Tuesday night was a huge victory for two campaigns that were once insurgents and are now viable alternatives.
Ted Cruz, mustering all the might of the evangelical Republican base and the desperate “anti-Trump” voters, won the Republican primary in Wisconsin with 49 percent of the vote and, so far, 36 out of a possible 42 GOP delegates. On the Democratic side, Bernie Sanders won with 56 percent of the vote and got 47 out of the 96 pledged delegates available. Donald Trump and Hillary Clinton are now re-evaluating strategies after their closest opponents put together a string of victories, but they needn’t fret for too long. The black vote makes a triumphant return after the Wisconsin primary, and it will likely make the difference for the two front-runners.
The whiter the primary voting population, the better Sanders has done, and Wisconsin was no different. The electorate on the Democratic side was 83 percent white and only 9 percent African American, and Clinton beat Sanders 71-29 percent with black voters. This is not to diminish Sanders’ victory Tuesday night, but looming around the corner is the next “Super Tuesday,” April 26, which features states like Maryland and New York, where sizable populations of black voters will again be a determining factor in who wins.
On the Republican side, the story is a bit trickier. After Trump’s two-week personal “war on women” tour, he seems to have finally angered enough Republicans that he dropped in the polls, losing Wisconsin. Cruz’s victory was impressive: He won almost 50 percent of the vote and performed well with Republican primary voters who decided on a candidate in the last month and have higher levels of education. However, Cruz’s path to victory is just as murky as Sanders’ on April 26.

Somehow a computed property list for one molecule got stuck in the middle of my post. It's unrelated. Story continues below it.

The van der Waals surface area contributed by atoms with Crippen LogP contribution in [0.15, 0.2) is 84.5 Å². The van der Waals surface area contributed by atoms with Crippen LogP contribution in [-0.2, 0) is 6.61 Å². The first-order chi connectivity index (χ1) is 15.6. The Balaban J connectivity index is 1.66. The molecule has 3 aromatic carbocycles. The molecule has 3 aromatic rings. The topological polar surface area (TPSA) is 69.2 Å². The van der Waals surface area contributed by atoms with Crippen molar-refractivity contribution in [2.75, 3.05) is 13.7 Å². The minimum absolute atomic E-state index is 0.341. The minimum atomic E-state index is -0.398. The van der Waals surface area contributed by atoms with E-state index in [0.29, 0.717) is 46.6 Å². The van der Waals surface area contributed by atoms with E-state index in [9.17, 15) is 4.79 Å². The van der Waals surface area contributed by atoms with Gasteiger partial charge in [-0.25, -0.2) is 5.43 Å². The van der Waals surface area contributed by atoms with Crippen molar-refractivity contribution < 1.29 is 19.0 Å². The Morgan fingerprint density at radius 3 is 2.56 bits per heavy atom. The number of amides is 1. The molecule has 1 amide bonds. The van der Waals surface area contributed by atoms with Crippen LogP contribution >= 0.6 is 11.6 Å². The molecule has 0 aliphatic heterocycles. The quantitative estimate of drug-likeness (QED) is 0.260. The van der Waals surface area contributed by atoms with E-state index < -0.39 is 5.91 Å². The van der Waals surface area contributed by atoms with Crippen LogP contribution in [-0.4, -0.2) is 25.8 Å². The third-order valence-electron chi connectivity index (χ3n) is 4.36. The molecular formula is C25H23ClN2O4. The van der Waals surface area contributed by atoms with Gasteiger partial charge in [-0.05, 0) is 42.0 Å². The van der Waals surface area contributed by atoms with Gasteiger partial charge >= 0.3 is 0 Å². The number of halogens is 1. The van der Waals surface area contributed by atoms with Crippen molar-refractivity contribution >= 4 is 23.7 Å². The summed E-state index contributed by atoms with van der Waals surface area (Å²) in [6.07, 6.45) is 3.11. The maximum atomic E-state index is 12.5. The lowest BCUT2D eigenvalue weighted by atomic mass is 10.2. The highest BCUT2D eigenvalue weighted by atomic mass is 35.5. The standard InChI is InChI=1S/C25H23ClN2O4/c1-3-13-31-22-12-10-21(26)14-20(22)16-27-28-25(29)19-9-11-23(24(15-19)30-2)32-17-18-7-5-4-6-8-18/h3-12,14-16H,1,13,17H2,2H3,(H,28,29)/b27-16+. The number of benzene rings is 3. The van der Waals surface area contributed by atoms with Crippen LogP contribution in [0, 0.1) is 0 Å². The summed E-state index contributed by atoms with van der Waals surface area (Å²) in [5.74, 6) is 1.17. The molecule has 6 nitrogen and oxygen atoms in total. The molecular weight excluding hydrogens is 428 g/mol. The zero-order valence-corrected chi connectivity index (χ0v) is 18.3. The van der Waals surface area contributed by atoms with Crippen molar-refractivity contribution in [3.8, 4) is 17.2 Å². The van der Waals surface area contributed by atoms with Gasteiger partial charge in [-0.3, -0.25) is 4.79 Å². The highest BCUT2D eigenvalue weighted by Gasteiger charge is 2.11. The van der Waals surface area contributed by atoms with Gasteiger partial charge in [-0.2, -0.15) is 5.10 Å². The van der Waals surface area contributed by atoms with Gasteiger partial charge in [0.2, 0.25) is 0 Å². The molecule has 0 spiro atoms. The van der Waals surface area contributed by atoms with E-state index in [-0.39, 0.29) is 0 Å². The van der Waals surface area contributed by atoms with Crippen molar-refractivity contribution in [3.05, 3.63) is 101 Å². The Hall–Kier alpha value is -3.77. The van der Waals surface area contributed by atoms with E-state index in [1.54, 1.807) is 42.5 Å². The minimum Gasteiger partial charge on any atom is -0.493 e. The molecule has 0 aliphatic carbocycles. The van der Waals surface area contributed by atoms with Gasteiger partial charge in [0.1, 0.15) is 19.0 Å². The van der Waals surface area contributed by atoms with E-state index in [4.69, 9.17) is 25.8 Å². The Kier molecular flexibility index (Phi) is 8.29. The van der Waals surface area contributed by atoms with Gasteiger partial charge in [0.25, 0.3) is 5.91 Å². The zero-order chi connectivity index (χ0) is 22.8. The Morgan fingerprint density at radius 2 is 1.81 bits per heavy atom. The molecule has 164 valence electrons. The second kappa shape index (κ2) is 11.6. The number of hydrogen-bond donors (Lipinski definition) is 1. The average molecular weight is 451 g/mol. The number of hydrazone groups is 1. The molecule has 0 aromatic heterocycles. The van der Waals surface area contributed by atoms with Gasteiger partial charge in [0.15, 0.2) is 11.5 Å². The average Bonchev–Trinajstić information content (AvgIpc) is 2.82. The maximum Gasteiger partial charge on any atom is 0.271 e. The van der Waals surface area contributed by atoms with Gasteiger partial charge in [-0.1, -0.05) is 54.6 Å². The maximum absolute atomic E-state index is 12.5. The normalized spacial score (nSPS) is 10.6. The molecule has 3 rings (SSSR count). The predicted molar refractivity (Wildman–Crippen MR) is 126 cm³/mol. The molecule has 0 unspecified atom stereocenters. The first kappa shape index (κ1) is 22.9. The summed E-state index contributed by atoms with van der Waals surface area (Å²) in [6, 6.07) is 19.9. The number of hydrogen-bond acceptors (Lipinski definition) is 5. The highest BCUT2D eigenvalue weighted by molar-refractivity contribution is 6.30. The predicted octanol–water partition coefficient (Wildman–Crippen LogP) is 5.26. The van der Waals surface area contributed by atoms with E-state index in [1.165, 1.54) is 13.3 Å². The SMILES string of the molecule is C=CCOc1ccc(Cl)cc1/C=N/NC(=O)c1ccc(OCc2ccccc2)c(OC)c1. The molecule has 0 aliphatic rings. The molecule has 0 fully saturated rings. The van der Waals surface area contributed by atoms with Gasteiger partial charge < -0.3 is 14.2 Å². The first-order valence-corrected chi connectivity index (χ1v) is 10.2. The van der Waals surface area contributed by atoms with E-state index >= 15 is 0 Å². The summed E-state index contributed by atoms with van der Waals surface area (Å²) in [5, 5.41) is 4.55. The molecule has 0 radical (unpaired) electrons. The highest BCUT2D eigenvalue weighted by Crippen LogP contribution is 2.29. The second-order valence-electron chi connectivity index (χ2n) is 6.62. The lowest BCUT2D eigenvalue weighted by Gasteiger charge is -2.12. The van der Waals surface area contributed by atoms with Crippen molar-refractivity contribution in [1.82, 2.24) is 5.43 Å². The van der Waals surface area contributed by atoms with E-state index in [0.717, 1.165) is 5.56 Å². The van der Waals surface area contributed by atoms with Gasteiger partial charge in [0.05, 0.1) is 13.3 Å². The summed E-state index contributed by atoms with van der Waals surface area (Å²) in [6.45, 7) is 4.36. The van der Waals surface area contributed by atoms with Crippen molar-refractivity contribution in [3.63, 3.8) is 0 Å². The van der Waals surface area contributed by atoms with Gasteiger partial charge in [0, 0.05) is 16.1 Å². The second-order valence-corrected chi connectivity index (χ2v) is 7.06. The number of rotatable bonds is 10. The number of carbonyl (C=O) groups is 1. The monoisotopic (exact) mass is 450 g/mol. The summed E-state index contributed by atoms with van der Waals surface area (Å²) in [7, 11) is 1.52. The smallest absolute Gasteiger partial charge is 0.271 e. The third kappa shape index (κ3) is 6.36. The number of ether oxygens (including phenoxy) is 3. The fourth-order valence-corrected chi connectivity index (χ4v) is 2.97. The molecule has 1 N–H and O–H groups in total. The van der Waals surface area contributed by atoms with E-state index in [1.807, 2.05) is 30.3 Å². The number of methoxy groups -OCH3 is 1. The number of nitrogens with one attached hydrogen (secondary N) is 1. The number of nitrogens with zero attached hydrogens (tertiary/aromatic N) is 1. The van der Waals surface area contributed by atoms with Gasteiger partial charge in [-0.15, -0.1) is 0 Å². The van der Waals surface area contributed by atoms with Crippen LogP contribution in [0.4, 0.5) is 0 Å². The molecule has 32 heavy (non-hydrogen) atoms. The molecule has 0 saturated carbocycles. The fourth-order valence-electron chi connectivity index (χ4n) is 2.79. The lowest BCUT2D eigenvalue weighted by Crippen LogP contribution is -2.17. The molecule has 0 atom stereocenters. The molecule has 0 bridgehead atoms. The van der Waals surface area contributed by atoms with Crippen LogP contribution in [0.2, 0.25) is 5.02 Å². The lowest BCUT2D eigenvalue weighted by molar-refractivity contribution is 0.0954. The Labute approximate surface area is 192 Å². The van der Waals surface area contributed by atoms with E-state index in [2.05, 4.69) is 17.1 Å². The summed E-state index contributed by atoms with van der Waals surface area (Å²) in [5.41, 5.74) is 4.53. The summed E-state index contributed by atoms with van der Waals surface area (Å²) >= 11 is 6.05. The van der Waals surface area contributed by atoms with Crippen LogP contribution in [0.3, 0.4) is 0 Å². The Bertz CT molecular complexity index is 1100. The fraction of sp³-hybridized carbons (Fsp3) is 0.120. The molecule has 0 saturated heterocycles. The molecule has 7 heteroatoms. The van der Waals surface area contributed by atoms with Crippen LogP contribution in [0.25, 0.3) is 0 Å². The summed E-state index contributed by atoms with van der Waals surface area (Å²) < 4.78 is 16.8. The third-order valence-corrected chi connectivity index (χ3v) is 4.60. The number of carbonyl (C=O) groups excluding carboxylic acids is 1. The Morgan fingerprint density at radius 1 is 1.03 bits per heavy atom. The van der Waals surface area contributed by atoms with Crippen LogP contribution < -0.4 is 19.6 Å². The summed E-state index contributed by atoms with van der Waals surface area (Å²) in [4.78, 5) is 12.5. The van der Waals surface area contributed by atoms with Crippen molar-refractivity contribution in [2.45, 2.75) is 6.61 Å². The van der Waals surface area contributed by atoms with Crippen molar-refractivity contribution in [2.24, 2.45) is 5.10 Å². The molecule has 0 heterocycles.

While the number of African-American voters in Republican primaries has been negligible (in fact, in most cases there is no exit poll data), Trump has come in second place with Hispanic voters in Florida and Texas, trailing only hometown candidates Sen. Marco Rubio and Cruz, respectively. With New York, Maryland and Pennsylvania coming up on April 26, Trump’s East Coast connections; the larger, more diverse Republican voting groups; and the smaller evangelical-voter crowd mean that the Cruz crew might be in for some trouble.
The Wisconsin primary was a big win for two candidates but didn’t quite become the “game changer” primary that political analysts had hoped for. Yes, Cruz’s victory increases the chances that Trump won’t earn 1,237 delegates and the Republicans will have a contested convention in the summer. However, that was probably going to happen anyway. Yes, Sanders has cut some of Clinton’s lead with pledged delegates. But unless superdelegates start to get cold feet about her prospects to win the fall election, Sanders still needs to win about 58 percent of all remaining primary delegates to win the nomination. In other words, this race is far from over, and until the primary states start to resemble the diversity of America again, there isn’t much we can draw from one good night in the Badger State.
This article originally appeared online at The Root.